At long last, SOLO: A STAR WARS STORY is here and we can decide for ourselves whether or not the rumors of difficulties on set are true. The production seemed troubled, with directors leaving and reports that the lead actor was untalented. People said Disney seemed to be preparing for a flop. All in all, the talk going into SOLO was that this was going to be the first big STAR WARS bomb.

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Well, I’m here to put all your worries to rest. SOLO isn’t exactly ground-breaking, but it is good. It serves its purpose: it’s 2 hours and 15 minutes of a good time. It plays into the original trilogy without resting too heavily on nostalgia. But most importantly, SOLO reminds us that STAR WARS is supposed to be fun.


The Story Behind SOLO

When Disney originally announced it as the anthology follow-up to ROGUE ONE, reactions were mixed. Some people were excited to see their favorite smuggler with a heart of gold. Others thought Han Solo had already had enough screen time, and that Disney should focus on someone else.

I was tentatively excited. ROGUE ONE proved to me that Disney could make an anthology film that was really good. And while I agreed that there were many characters who could use more screen time than Han, I didn’t think it would be bad to see more of him.

Courtesy of Disney’s STAR WARS.

But the set became a breeding ground for bad rumors. First, the original directors Phil Lord and Chris Miller left the production. On top of that, the talk was — under their direction — the filming was moving too slowly. They also apparently took the film in a direction the powers that be didn’t want. Disney brought in Ron Howard to replace them. Next came talk that the star, Alden Ehrenreich, was untalented.

There were rumors that Ehrenreich needed excessive coaching on set. Given that Ehrenreich is fairly young and unknown, it was easy to believe that he was on track to flub one of the most popular characters ever.

The Effects of Trouble

When watching SOLO, though, you don’t feel the weight of all this negativity. Howard does an excellent job making a cohesive feeling movie, given that he came in mid-production. Obviously, Ron Howard is a well-known filmmaker who is famous for a reason. He brings that talent and experience to bear on SOLO and makes a film that you enjoy watching.

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As far as Ehrenreich, the rumors there were mostly just empty air. Yes, Ehrenreich is young and new, but he’s not untalented. His acting coach was actually an on-set resource for all the cast. And Ehrenreich requested additional help so that he could make sure he was doing justice to Harrison Ford’s iconic portrayal. And while Ehrenreich does not fully capture Ford’s flair, who could? His Han is still charismatic, awkward, and lovable.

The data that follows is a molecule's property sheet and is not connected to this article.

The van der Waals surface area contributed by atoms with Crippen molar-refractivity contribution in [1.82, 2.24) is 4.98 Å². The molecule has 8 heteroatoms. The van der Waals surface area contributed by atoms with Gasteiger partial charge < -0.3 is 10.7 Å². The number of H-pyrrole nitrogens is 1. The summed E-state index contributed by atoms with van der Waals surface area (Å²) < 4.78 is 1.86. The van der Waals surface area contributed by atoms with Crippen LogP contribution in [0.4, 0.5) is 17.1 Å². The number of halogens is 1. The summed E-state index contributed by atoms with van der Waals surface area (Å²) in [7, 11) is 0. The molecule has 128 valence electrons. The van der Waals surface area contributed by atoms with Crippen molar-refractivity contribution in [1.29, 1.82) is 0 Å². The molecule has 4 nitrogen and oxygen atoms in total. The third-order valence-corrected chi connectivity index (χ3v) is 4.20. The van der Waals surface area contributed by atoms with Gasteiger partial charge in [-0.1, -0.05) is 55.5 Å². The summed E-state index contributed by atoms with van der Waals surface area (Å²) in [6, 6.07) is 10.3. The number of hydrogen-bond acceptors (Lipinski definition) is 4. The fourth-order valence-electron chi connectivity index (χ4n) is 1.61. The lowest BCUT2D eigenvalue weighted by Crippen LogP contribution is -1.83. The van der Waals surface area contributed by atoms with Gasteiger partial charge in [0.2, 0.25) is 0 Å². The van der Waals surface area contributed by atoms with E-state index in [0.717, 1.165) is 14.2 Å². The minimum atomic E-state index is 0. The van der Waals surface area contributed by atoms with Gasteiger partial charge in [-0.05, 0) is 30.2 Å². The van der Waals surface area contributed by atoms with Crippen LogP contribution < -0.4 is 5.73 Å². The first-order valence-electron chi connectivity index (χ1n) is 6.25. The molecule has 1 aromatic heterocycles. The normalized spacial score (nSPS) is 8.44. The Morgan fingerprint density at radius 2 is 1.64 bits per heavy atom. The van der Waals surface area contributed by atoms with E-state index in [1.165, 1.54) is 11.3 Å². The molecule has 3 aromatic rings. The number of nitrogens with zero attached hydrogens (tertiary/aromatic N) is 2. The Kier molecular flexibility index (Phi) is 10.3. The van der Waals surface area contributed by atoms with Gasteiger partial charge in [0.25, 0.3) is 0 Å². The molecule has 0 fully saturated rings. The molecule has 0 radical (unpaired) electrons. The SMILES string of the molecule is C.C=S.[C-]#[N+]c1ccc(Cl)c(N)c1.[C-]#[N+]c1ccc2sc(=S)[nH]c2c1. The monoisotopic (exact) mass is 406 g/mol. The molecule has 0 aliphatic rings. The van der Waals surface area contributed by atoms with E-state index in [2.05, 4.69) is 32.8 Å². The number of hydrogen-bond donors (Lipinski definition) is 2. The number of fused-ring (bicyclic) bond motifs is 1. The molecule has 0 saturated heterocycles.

If you go into SOLO expecting a flop, I’m sure you could find things to pick at. But if you go in with even the slightest of open minds, like I did, I think you’ll be pleased.

The Story In SOLO

So what is SOLO actually about? SOLO tells the story of how Han Solo became, well, Han Solo. When we meet Han in A NEW HOPE, he’s a cocky smuggler with utter confidence in his abilities, a rough exterior, and a secret heart of gold. How did he get here? Well, that’s what SOLO wants to tell you.

Han grew up on Corellia, a shipbuilding planet with a seedy underbelly. He was raised as a gutter rat, there to steal, swindle, and otherwise make deals for the shady Lady Proxima. When a deal goes south, Han tries to run with his love, Qi’ra, another of Proxima’s workers. They almost make it — but Proxima’s troops nab Qi’ra at the gate. Han swears to return for her, but first needs to find a way off Corellia before he’s arrested.

Courtesy of Disney’s STAR WARS.

He finds his exit strategy in an Imperial recruitment booth. He signs up to join the navy, where he is given the name “Solo” as he has no people. In the navy, Han is demoted for not following orders. On a backwater planet, Han meets Tobias Beckett, who is trying to steal from the Empire. Beckett’s crew is reluctant to take on a cocky, idiotic kid in a trooper uniform, but when Han shows up with a Wookie, they agree they can use the muscle.

The rest of the movie is them trying to make a big score so they can pay off their debts and acquire various freedoms. It’s a rollicking heist movie, full of references to “the big one” and life after their payoff. Of course, there are also obstacles in the way, and things never go the way they’re supposed to. But Han, using his skill, his arrogance, and his heart, saves the day.

Diverting from Legends

You may not know this, but I’m a huge fan of the Expanded Universe novels. (I try to keep it on the down low). The EU features a trilogy of novels — the Han Solo books — that tell Han’s backstory. It’s… not quite the same.

In the EU, Han is raised by a cutthroat criminal. A wookie, Dewlanna, takes care of him. When Han robs the criminal, Dewlanna sacrifices herself to save him, because she wants him to be free. Han then skips around the galaxy for a while. He finds work at a religious colony, where he falls in love with Bria Tharen, a brainwashed cultist.